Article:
The other worry is that it is clear to me that I should have changed the sail-drive seals when we hauled Ad Astra in the Rio Dulce. There is some seawater mixing into the sail-drive oil. I changed both sail drive oils just as we left Puerto Aventuras, and will change the oil again at Boco de Toro. But we will need to haul again somewhere near the canal and replace those seals.
The crew is in very good spirits, we all took a beating on Day 2 in the Wind Event. My spirits were especially low. But with the sunny clear skies and the calm seas – and most importantly three days of time, my spirit has healed a bit and the memory of Day 2 is fading. Max is hyper-happy, taking the longest and most watch cycles. Day or especially night, he is eager to be on watch. After the third day Kaiwen and Kyle have adjusted and as their sea sickness passed, their moods brightened. And Sue has always been happy – and cooking away a storm of food for us!
17:35 Jan 31, 2019 - San Andreas, Columbia
“How about we go to Columbia! Instead of Panama?” I announced as the sun set.
Kaiwen, Max and Kyle were not at all surprised that I am suggesting a change of plans. After five days at sea, I was feeling a bit restless and I wanted to get into the ignition system and figure out why the engines are shy to start. Plus, I have a weird OCD thing about fuel – I like my fuel tanks at 3/4s or more - and we were getting close to half on both from a lot of motor-sailing. Perhaps, most of all, I was curious about Columbia’s version of Hawaii.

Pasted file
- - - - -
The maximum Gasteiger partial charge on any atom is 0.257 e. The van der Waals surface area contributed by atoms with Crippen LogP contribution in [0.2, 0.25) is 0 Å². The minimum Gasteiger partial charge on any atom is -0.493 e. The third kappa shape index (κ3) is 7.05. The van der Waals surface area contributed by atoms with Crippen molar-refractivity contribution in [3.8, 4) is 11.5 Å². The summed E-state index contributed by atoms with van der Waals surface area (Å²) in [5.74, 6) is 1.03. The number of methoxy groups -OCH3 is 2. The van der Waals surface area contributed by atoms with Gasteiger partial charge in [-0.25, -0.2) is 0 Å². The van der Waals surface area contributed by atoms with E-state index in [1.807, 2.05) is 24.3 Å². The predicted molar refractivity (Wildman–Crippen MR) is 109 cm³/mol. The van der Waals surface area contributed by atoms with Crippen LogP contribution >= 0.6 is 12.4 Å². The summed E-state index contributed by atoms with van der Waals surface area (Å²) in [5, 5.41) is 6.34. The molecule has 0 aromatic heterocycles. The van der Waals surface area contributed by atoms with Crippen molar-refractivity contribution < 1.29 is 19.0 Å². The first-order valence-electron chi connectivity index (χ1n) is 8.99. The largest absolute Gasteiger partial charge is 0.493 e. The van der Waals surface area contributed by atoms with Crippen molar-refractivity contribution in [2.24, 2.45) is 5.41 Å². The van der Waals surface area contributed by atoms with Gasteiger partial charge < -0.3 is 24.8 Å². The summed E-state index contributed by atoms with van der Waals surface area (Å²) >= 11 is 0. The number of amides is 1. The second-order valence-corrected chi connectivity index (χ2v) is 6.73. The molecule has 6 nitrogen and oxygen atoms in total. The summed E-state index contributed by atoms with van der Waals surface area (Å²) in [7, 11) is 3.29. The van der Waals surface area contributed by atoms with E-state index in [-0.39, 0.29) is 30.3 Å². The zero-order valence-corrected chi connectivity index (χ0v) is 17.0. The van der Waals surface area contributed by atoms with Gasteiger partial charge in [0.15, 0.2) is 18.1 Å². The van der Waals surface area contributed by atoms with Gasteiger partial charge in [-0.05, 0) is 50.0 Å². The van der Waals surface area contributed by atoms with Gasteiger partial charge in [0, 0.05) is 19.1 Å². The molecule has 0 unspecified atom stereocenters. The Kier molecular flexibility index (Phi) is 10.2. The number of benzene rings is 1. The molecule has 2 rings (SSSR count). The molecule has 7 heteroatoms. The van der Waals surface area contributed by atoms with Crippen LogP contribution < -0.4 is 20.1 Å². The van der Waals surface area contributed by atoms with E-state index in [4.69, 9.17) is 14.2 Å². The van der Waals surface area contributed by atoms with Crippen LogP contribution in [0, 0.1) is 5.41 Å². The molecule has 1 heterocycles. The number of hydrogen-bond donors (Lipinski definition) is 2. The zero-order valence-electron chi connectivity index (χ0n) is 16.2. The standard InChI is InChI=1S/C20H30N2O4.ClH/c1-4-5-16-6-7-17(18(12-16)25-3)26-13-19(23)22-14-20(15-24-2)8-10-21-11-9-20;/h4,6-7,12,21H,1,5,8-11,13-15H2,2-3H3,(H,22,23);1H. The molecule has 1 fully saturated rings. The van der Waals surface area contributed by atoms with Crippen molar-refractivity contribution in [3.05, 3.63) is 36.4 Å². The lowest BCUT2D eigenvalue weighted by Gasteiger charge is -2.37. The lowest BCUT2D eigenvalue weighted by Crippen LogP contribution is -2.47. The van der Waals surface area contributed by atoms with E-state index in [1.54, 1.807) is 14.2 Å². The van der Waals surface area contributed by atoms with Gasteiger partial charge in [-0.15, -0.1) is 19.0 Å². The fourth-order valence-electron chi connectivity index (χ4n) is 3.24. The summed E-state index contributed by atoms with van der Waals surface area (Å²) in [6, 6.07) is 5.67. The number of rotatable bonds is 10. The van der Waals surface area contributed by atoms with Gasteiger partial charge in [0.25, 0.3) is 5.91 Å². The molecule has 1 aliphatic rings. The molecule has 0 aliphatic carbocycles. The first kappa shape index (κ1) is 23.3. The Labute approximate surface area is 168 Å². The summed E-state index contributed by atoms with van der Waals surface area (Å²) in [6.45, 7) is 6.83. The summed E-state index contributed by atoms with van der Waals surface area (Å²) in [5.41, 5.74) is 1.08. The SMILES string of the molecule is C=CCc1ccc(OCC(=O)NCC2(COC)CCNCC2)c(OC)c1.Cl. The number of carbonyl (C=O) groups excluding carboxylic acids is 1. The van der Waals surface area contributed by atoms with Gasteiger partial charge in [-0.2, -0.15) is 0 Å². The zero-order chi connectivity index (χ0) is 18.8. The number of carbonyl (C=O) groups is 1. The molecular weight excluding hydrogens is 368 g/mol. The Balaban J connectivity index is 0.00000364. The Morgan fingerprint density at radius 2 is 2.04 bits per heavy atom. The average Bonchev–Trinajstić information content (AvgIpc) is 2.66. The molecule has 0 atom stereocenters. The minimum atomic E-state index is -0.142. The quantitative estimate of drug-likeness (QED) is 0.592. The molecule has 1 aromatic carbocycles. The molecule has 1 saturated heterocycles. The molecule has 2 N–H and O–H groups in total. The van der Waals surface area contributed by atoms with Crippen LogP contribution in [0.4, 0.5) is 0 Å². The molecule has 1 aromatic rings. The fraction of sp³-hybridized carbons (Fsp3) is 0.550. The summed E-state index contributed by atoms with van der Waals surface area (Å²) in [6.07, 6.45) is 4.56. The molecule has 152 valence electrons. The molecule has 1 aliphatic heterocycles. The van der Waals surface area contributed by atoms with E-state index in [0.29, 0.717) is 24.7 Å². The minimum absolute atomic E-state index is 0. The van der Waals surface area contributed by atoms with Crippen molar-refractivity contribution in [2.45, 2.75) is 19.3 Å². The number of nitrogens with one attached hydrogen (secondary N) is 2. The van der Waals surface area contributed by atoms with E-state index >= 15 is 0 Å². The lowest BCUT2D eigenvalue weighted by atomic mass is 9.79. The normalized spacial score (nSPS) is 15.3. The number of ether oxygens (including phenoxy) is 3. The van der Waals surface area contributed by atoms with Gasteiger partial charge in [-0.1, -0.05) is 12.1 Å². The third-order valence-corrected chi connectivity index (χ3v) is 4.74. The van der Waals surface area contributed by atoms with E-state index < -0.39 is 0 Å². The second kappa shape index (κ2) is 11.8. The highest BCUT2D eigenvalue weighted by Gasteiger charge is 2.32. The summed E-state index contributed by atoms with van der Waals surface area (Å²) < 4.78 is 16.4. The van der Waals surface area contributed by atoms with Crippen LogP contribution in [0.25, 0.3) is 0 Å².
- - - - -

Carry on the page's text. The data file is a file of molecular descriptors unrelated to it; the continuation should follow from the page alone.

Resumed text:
San Andreas is a pleasant surprise – a bustling sprawl of 100,000 people – more than Kauai. Powder sand beaches and palm trees, scooters everywhere and very friendly people – a nice mixtures of skin tones, cultures and tongues – English, Spanish and Creole.
We used an agent to checkin – as it is required here in Columbia – but fairly reasonable price, and Felix owns a very cruiser friendly cozy marina and fuel dock as a base for our exploration. Quite a collection of characters welcomed us at Felix’s – a Rastafarian with magnificent grey dreadlocks, a short, friendly Portuguese looking character of indeterminate profession and a variety of officials and other onlookers.
We had an amazing seafood lunch, and our processed passports were hand delivered to us as we finished eating – how civilized!
Walking along the northern beach was quite a spectacular show of Columbian women dealing with the chronic fabric shortage for bathing wear.
Now it is a cool breezy afternoon, and I am enjoying an iced coffee and some WIFI with Kyle.
200 nm to go to Panama!